Sneeze Prevention

It’s scary but true: in ten years, a mattress can double its weight from accumulated dust, mites, and dead skin cells. Not only does that make it a pain to move, but all those little extras can wreak havoc on your sinuses.

They say an ounce of prevention is worth a pound of cure. In this case, the best way to avoid allergies is to protect your bedding. This doesn’t mean wrapping everything in plastic, they way your parents kept their furniture when you were five; there are many quality products on the market that keep your mattress clean, but are still comfortable to sleep on and pleasing to the eye.

As tempting as it may be to sleep directly on your new mattress; mattress protectors, fiber bed and feather bed protectors are a must for keeping your mattress as nice as the day you bought it. A hypo-allergenic cover blocks the build-up of mites and mold … and many are made of cloth fitted to zip up around your mattress, are soft to the touch, and won’t slide around. Not only will such precautions mean less sneezing, but they will also keep your bed stain and odor free.

This may sound funny, but let your bed sunbathe every now and then. Your mattress won’t ever get a tan, but the sun and air will help keep it dry, kill dust mites, and eliminate funky smells. Fluffing and shaking out your comforter and hanging it outside in nice weather is a great way to keep it fresh, and it’s also a good idea to flip your mattress regularly (once a week for the first three months and every two or three months after that). This will maintain consistency as well as allow each side a chance to breathe.

When it comes to accidents, besides spot-cleaning, which should be done with cleaners specifically designed for use on mattresses, you can also use a vacuum to clean your bed. Sheets should be washed in hot water and dried on high heat once a week, which will kill any dust mites that might have found their way in them.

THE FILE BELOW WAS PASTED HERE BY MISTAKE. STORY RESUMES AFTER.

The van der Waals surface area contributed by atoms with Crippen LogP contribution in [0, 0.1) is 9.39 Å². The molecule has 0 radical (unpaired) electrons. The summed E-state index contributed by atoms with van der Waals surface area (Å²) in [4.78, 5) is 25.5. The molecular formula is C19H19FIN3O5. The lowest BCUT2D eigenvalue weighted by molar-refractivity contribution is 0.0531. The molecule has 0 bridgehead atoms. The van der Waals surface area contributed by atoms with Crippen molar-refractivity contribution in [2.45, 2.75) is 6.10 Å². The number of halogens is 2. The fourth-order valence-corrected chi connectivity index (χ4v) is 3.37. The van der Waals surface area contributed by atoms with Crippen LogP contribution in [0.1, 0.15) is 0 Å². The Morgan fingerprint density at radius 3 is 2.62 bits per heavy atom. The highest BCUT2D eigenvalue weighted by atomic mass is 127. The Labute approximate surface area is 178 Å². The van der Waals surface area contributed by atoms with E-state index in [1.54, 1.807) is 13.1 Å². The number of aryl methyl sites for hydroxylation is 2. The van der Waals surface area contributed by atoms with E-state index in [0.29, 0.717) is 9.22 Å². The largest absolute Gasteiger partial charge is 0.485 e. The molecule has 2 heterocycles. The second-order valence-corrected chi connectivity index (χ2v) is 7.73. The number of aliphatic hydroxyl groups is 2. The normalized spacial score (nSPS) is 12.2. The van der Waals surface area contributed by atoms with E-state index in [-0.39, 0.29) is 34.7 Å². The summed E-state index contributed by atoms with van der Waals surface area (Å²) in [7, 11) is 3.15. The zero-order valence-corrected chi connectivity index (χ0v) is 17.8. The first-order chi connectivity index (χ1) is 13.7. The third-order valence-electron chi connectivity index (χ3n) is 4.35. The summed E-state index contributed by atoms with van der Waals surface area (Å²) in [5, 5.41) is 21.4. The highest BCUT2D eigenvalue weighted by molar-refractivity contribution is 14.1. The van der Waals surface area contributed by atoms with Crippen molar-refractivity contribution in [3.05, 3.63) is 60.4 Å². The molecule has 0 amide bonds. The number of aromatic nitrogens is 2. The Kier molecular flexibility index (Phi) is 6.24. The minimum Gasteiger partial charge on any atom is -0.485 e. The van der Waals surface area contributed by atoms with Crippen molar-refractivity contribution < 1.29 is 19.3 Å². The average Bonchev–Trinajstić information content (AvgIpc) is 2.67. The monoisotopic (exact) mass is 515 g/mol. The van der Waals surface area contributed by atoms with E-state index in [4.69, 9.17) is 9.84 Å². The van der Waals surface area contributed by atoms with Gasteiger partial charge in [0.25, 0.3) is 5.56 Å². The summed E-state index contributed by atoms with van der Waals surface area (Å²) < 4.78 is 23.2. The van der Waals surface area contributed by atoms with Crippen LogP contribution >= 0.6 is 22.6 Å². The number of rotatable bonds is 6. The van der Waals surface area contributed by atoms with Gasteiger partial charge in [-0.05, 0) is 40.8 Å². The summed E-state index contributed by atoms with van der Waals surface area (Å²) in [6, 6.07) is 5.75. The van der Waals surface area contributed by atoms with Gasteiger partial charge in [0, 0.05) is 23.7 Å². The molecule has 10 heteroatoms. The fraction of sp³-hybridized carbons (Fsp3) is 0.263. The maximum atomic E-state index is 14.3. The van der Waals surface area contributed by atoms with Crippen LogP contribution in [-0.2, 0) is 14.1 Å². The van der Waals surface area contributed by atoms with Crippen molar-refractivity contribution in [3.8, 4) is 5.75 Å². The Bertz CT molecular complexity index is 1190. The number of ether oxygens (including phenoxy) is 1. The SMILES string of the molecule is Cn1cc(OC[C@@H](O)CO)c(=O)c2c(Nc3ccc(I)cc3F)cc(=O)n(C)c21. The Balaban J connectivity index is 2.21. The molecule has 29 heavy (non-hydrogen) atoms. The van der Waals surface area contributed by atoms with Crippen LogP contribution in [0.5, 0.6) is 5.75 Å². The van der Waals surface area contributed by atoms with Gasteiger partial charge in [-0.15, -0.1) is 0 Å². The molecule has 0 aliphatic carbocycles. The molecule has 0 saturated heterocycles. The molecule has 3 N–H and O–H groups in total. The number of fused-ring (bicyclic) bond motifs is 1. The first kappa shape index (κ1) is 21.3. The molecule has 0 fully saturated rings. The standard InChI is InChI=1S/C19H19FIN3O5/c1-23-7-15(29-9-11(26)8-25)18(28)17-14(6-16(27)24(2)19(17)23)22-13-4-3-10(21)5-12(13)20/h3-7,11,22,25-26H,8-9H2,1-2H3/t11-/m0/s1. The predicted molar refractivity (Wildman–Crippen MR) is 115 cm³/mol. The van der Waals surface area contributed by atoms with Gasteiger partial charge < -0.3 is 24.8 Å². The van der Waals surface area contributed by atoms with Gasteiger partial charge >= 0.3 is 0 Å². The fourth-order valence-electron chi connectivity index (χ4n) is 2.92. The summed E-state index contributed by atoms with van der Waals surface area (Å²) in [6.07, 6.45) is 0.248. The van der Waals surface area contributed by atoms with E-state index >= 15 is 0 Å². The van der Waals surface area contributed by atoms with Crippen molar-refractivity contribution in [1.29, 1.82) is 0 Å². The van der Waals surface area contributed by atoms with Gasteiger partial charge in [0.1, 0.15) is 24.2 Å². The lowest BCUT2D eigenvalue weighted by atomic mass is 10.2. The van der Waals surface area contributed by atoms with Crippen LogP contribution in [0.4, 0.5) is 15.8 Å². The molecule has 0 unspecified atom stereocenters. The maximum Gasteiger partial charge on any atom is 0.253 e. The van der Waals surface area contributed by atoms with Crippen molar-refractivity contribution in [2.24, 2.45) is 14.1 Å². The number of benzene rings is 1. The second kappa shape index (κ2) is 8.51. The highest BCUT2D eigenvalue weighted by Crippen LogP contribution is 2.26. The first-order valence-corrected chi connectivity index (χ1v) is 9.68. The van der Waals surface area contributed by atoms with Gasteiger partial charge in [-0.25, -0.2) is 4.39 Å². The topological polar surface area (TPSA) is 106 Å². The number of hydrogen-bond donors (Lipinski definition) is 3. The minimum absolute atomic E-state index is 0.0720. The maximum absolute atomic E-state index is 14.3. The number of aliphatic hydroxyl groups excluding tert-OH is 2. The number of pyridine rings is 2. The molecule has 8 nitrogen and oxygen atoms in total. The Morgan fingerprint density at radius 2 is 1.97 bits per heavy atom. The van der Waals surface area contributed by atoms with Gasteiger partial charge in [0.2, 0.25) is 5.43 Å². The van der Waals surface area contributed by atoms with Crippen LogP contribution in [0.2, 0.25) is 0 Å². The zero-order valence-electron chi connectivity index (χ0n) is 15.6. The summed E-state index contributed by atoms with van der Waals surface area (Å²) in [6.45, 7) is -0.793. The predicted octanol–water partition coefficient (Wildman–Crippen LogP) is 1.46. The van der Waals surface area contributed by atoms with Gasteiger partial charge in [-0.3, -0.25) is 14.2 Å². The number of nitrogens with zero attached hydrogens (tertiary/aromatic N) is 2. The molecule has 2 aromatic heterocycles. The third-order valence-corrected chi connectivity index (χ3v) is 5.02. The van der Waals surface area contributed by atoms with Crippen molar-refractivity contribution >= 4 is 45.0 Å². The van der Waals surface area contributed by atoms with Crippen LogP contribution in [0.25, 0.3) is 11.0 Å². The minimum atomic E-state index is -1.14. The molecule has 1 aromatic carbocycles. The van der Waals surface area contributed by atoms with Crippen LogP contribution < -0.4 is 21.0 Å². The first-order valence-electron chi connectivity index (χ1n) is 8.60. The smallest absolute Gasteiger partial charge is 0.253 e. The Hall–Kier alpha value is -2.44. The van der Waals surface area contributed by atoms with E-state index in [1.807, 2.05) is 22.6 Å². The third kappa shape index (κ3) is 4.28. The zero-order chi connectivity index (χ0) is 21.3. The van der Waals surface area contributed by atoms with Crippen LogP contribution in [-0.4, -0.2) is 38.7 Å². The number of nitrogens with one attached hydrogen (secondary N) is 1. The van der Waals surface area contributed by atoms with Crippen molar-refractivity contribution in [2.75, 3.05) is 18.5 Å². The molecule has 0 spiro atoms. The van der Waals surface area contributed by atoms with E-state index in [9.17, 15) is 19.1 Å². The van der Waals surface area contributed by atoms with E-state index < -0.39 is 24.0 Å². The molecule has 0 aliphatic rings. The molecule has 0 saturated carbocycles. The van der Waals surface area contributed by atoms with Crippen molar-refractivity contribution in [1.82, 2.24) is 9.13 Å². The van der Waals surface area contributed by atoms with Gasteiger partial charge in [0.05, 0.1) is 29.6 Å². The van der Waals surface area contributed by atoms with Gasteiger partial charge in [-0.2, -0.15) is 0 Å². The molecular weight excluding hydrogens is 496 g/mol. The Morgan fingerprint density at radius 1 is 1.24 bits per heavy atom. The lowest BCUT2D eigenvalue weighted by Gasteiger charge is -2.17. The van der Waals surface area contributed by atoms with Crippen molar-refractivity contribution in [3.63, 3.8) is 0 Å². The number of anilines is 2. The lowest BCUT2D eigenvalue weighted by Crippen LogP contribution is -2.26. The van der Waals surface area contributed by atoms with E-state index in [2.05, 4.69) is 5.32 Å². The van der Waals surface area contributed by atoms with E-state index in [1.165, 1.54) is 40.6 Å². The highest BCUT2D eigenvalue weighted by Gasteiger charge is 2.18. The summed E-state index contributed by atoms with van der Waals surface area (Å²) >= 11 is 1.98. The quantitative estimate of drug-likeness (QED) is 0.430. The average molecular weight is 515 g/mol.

Also, just as you protect your mattress, you will also need to protect your pillows. A pillow case may keep your head from directly touching the pillow, but it won’t protect the pillow from mold, mites, or dust. Especially in the case of down pillows, which are sensitive to moisture, you should use pillow protectors as well as pillow cases to keep them clean and prevent allergies. If you are ultra-sensitive, you may want to consider a latex pillow, which will also have anti-bacterial properties.

Finally, if you want to ward off sniffles and watery eyes, try to keep allergens out of the entire environment. If you use a humidifier, make sure it is cleaned regularly or it could contribute to the mold count. You can help reduce mold by keeping the house cool and dry – attending to any leaky faucets or damp areas under sinks. Try to keep dust to a minimum, and if you have pets, train them to stay off the bed – sleeping in their discarded hair and dander is a sure way to invite allergies. You may also want to invest in an air purifier – often, indoor air is more polluted than outdoor air … and if you are going to be breathing it in for eight hours a night, you want it to be clean and well-circulated.

If you take these simple steps to guard yourself from dust, mold and mites, allergies should not be a problem. Of course, you can’t control the climate outside – but at least in your bedroom, you can have a say in the quality of the air … and how it ultimately affects your health.